The banking industry has been relatively slow to adopt cloud computing compared with other industries. This comes out of a fear regarding potential cybersecurity failings of cloud, and cloud service providers’ (CSP) compliance with the complex regulatory framework that stringently governs the industry. The ongoing Covid-19 pandemic has further intensified difficulties in banking, and particularly threatens banks’ profitability. A fall in retail spending will drive down fee incomes. Banks also face a reputational risk by not offering free payment holidays and cutting late fees.
Listed below are the key banking challenges in cloud computing, as identified by GlobalData.
While all industries must safeguard data, it is particularly important in financial services. The industry is targeted heavily by cybercriminals, and the recent spike in Covid-19 related phishing attacks are compounding the problem. Banks must protect their networks and customer or proprietary data from theft, corruption or breach.
New pure digital competition
New players are using software to provide core banking without the need for any human interaction; pioneering new services such as robo-advice; and operating traditional functions for a fraction of the cost. Open banking enables these third parties, who lead in innovation, to compete more directly with traditional financial institutions. It grants third-party financial service providers open access to financial data from banks and other financial institutions.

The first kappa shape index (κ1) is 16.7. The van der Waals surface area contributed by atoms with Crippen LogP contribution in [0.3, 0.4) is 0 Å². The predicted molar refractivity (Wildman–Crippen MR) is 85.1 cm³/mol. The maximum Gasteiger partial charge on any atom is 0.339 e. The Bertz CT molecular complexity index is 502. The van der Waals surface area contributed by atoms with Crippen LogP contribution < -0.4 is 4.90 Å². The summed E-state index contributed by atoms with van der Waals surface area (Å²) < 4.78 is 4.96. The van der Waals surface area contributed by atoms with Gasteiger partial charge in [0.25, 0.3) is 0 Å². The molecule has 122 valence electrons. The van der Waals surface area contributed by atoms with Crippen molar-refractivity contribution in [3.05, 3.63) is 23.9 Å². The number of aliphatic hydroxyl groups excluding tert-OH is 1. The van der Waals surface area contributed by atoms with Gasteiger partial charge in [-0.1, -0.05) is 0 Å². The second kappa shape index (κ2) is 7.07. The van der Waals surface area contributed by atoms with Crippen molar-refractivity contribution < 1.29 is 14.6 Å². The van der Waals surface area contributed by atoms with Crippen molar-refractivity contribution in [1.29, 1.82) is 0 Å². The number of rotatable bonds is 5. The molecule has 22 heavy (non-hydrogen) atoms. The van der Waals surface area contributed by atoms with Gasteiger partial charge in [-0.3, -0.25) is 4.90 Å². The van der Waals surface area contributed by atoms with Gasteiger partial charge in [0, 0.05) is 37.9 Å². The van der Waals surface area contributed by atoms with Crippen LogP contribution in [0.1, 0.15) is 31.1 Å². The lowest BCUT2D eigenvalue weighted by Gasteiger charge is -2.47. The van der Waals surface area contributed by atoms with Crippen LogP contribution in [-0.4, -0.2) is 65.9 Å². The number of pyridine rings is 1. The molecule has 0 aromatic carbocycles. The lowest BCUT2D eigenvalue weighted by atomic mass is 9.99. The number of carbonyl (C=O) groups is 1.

Regulators worldwide are becoming bolder and more interventionist, introducing initiatives such as the General Data Protection Regulation (GDPR), open banking, anti-money laundering (AML), know your customer (KYC), and enhanced customer authentication. The ever-increasing regulatory burden increases the risk of non-compliance. The rapid pace of technology change is mirrored by the rapid evolution of regulation, which ranges from the liability model of data sharing to the sustainability principles written into regulatory guidance. Banks risk reputational damage if they fail to sign up to initiatives such as the UN principles for responsible banking.
Financial services firms generate incredible amounts of data that is often siloed and underused. Better use of enterprise data can improve product design and promotions, the management of underwriting margin risks and the effective deployment of resources. Incumbent banks, with legacy infrastructure and siloed data are at a disadvantage to smaller firms with infrastructure that supports better use of data.
Low interest rates and falling fee income have hammered banks’ profitability. Low interest rates have been a permanent feature of financial markets since the banking crisis of 2008, compressing banks’ margins. In addition, competition from new entrants has driven down fees for financial services, or abolished them entirely for certain products. Banks are consequently looking for alternative ways of generating income or cutting costs to drive bottom line growth.
Financial firms are under increasing pressure to reduce their carbon footprint. Furthermore, there have been huge concerns over the governance structures of banks that may lead to financial mismanagement.
This is an edited extract from the Cloud Computing in Banking – Thematic Research report produced by GlobalData Thematic Research.
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